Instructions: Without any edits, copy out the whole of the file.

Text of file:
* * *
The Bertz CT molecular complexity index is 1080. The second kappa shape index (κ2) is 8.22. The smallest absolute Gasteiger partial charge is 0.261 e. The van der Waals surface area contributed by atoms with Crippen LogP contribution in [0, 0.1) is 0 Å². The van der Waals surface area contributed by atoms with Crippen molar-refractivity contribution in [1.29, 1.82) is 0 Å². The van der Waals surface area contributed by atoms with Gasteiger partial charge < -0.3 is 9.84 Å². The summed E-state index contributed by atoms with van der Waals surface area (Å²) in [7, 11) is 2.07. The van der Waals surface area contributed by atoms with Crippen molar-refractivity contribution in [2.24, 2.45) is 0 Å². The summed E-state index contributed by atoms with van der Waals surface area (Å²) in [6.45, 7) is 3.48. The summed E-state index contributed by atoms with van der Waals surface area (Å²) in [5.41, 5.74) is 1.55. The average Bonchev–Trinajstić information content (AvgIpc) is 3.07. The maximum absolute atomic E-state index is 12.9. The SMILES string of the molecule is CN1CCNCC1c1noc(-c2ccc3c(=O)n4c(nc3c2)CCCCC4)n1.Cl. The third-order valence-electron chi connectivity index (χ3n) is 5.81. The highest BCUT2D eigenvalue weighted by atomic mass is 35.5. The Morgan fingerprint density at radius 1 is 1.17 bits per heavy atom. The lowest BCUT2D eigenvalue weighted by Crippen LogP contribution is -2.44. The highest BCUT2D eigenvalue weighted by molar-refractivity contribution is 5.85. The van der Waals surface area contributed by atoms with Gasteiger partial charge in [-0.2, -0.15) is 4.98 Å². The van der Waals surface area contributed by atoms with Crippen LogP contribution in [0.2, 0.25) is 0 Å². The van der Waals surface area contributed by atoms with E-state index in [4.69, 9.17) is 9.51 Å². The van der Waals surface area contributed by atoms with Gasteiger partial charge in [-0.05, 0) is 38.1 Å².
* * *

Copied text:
The Bertz CT molecular complexity index is 1080. The second kappa shape index (κ2) is 8.22. The smallest absolute Gasteiger partial charge is 0.261 e. The van der Waals surface area contributed by atoms with Crippen LogP contribution in [0, 0.1) is 0 Å². The van der Waals surface area contributed by atoms with Crippen molar-refractivity contribution in [1.29, 1.82) is 0 Å². The van der Waals surface area contributed by atoms with Gasteiger partial charge < -0.3 is 9.84 Å². The summed E-state index contributed by atoms with van der Waals surface area (Å²) in [7, 11) is 2.07. The van der Waals surface area contributed by atoms with Crippen molar-refractivity contribution in [2.24, 2.45) is 0 Å². The summed E-state index contributed by atoms with van der Waals surface area (Å²) in [6.45, 7) is 3.48. The summed E-state index contributed by atoms with van der Waals surface area (Å²) in [5.41, 5.74) is 1.55. The average Bonchev–Trinajstić information content (AvgIpc) is 3.07. The maximum absolute atomic E-state index is 12.9. The SMILES string of the molecule is CN1CCNCC1c1noc(-c2ccc3c(=O)n4c(nc3c2)CCCCC4)n1.Cl. The third-order valence-electron chi connectivity index (χ3n) is 5.81. The highest BCUT2D eigenvalue weighted by atomic mass is 35.5. The Morgan fingerprint density at radius 1 is 1.17 bits per heavy atom. The lowest BCUT2D eigenvalue weighted by Crippen LogP contribution is -2.44. The highest BCUT2D eigenvalue weighted by molar-refractivity contribution is 5.85. The van der Waals surface area contributed by atoms with Gasteiger partial charge in [-0.2, -0.15) is 4.98 Å². The van der Waals surface area contributed by atoms with Crippen LogP contribution in [0.2, 0.25) is 0 Å². The van der Waals surface area contributed by atoms with E-state index in [4.69, 9.17) is 9.51 Å². The van der Waals surface area contributed by atoms with Gasteiger partial charge in [-0.05, 0) is 38.1 Å².